The Shaman Queen

“One more line!” she proclaimed, her tie-dyed skirt flowing to her knees, held together against her chest by two, tightly clenched fists.

I grinned and said, “When shall we three meet again / In thunder, lightning, or in rain?”

She bit back a laugh and replied, “When the hurlyburly’s done / when the battle’s lost and won.”

The three of us cackled, the three witches of Macbeth, the Shaman Queen of Toronto, by the corner of Bloor and Spadina, where I met her, asking for change and cigarettes.

So I adopted her, the feline-inclined, the healer of all sorts of imaginary ailments, the dress that filled my couch for the longest days, browsing through Masterchef and Netflix.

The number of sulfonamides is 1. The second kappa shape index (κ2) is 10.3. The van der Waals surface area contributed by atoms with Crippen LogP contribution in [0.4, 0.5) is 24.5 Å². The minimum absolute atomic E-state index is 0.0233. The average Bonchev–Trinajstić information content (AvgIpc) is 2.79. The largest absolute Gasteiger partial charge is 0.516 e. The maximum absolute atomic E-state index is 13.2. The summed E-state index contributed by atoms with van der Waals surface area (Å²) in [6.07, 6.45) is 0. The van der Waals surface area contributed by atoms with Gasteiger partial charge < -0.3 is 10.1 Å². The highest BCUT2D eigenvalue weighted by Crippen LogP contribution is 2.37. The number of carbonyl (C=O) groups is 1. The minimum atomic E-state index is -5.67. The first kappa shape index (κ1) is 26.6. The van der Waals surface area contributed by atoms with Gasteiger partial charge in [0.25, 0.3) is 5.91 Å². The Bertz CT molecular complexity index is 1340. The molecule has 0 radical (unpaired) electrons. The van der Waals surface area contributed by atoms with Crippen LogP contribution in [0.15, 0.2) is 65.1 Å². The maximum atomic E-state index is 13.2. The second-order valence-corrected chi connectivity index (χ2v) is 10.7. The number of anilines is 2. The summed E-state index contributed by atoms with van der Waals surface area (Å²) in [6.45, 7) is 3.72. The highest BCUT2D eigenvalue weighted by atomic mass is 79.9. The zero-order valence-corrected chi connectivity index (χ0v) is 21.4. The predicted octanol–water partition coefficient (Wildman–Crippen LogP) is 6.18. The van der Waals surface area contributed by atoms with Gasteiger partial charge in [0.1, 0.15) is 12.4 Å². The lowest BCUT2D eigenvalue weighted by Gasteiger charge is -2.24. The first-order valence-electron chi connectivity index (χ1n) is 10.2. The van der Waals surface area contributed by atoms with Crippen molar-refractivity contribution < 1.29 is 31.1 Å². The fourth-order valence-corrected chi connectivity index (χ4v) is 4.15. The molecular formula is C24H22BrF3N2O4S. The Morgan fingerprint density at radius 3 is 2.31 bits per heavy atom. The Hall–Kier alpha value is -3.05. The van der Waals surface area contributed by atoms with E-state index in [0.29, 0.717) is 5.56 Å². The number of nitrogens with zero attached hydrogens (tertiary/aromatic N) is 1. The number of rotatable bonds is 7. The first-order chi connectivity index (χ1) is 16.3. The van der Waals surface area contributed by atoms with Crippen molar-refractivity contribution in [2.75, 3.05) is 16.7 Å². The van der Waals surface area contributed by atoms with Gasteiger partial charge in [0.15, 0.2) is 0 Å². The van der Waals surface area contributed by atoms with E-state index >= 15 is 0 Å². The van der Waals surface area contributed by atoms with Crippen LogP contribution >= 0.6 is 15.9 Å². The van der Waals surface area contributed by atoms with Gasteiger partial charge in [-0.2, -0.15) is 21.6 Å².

I only ever tried once to ask her about her past, which spontaneously flowed into the question of, what she used to do, before home became out of the question.

She squared her shoulders, and spoke in rhyme, using alliteration and onomatopeia to sugarcoat her lies and lullabies;

Not in exact quotes, but the basic gist was this: lounged in an old man’s bed and sat around looking pretty.

She said, “I guess old, dumb rich men will never run out of young, dumb poor women.”

“You knew what you wanted,” I softened, reaching out for her hand, “so you took it.”

Taken in the form of powder-white crystals lined up in rows neatly against a reflective surface.

“One more line,” she says. This time, I don’t recite Shakespeare.


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